The second phase of Red Clydeside took place just after the war ended. There were more strikes and conflict between workers and police, causing the government to worry that the strike leaders were preparing to start a revolution in Britain.
After the war, industrial workers across Britain began to fear for their jobs. They realised that the war had given a temporary boost to industries which had been facing problems before the war. As munitions factories closed, industrial workers also faced competition for jobs from thousands of returning soldiers.
On January 23rd violence broke out between groups of black and white sailors on Glasgow’s waterfront. With more men looking for work than there were jobs, the local white sailors saw the black sailors, many of whom had served in the British Merchant Navy and were citizens of the British Empire, as unwanted competition.
Around 30 black sailors were chased back to their lodgings on the Broomielaw by a much larger crowd of white sailors and other locals. Police broke up the fight, taking the black sailors into custody. Two white and one black man were injured. 27 black sailors had all charges against them dropped. Three were fined for breach of the peace.
Other race riots, mostly directed at black sailors, took place in 1919 around the UK, including in South Shields, Salford, Hull, London, Liverpool and Cardiff. In all five people were killed, dozens seriously injured and over 250 people arrested.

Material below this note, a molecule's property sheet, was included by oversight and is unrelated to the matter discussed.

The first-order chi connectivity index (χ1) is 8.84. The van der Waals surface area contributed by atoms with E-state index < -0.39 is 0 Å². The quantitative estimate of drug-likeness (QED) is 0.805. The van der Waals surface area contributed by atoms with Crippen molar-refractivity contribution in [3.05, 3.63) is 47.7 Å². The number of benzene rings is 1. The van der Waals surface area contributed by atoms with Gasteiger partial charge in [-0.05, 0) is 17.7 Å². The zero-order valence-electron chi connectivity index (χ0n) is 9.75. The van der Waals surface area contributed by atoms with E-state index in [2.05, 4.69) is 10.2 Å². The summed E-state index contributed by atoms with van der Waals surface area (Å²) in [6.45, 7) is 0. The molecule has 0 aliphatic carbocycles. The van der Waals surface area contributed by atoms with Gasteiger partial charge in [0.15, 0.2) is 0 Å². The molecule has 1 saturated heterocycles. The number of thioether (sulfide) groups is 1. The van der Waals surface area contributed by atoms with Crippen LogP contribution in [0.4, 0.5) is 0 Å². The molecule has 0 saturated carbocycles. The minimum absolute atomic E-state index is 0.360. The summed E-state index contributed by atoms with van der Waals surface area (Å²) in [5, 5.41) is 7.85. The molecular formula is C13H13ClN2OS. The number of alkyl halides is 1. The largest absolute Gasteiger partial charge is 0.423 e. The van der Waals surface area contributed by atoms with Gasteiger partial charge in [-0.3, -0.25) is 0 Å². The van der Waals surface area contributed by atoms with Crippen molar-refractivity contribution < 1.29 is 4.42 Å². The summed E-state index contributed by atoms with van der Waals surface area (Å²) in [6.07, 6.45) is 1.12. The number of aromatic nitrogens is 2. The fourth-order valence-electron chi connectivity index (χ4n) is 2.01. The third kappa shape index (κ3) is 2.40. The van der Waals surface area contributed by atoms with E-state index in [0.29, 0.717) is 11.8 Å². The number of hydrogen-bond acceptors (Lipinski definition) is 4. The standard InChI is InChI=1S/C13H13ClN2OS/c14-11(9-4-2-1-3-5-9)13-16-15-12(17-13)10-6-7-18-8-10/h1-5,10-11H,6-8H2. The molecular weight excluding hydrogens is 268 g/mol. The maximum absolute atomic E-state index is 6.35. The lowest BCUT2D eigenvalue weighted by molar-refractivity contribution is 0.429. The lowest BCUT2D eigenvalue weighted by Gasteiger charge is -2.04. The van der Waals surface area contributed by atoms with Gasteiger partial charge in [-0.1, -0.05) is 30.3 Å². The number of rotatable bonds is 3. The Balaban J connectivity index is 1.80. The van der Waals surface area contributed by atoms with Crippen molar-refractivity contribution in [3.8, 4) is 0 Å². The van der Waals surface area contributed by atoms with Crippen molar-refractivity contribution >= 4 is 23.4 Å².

On Clydeside, the CWC was leading a campaign to reduce the working week from 54 hours to 40 hours, partly to help create jobs for soldiers returning from the war. In January 1919, at a meeting of shop stewards in the shipbuilding and engineering industries, the CWC established the Forty Hours Movement. They then called a strike and held a large demonstration in George Square in Glasgow on Friday, 31 January 1919.
According to contemporary reports, the crowd grew to 25, 000 people. The authorities became concerned and clashes between the police and protesters broke out. The police launched a baton charge into the crowd, injuring 36 people, afterwhich running battles spread across central Glasgow.
The government had been advised that the crowd could easily become a revolutionary mob and the government’s concern increased when reports said a red flag had been seen in the crowd. The Russian Revolution had taken place only 14 months before, and just that month the German Revolution had occurred, so the British government strongly felt it had to take action.
On the request of the Sheriff of Lanarkshire, 10,000 troops, largely from Scottish regiments, were mobilised to restore order and to ensure power supplies and the city in general kept running. Six tanks were also transported to Glasgow and made available for use and machine gun posts were set up in the city, this military presence lasted for around 2 weeks.
Within a week of the Battle of George Square, the strike was over and a settlement was reached on the basis of a 47-hour working week. This was a victory for the workers in the short term but it did not seriously challenge the role of the bosses.
There is little evidence that the leaders of the strikes and demonstrations ever considered challenging the authority of the British government. For most of the strikers and demonstrators the protests on Clydeside were about wages, working conditions and unfair rents. Most of the protesters were not considering revolution.
Membership of the ILP increased after the events in George Square. The war, rent strikes and the image of Red Clydeside seemed to have radicalised the voters in and around Glasgow.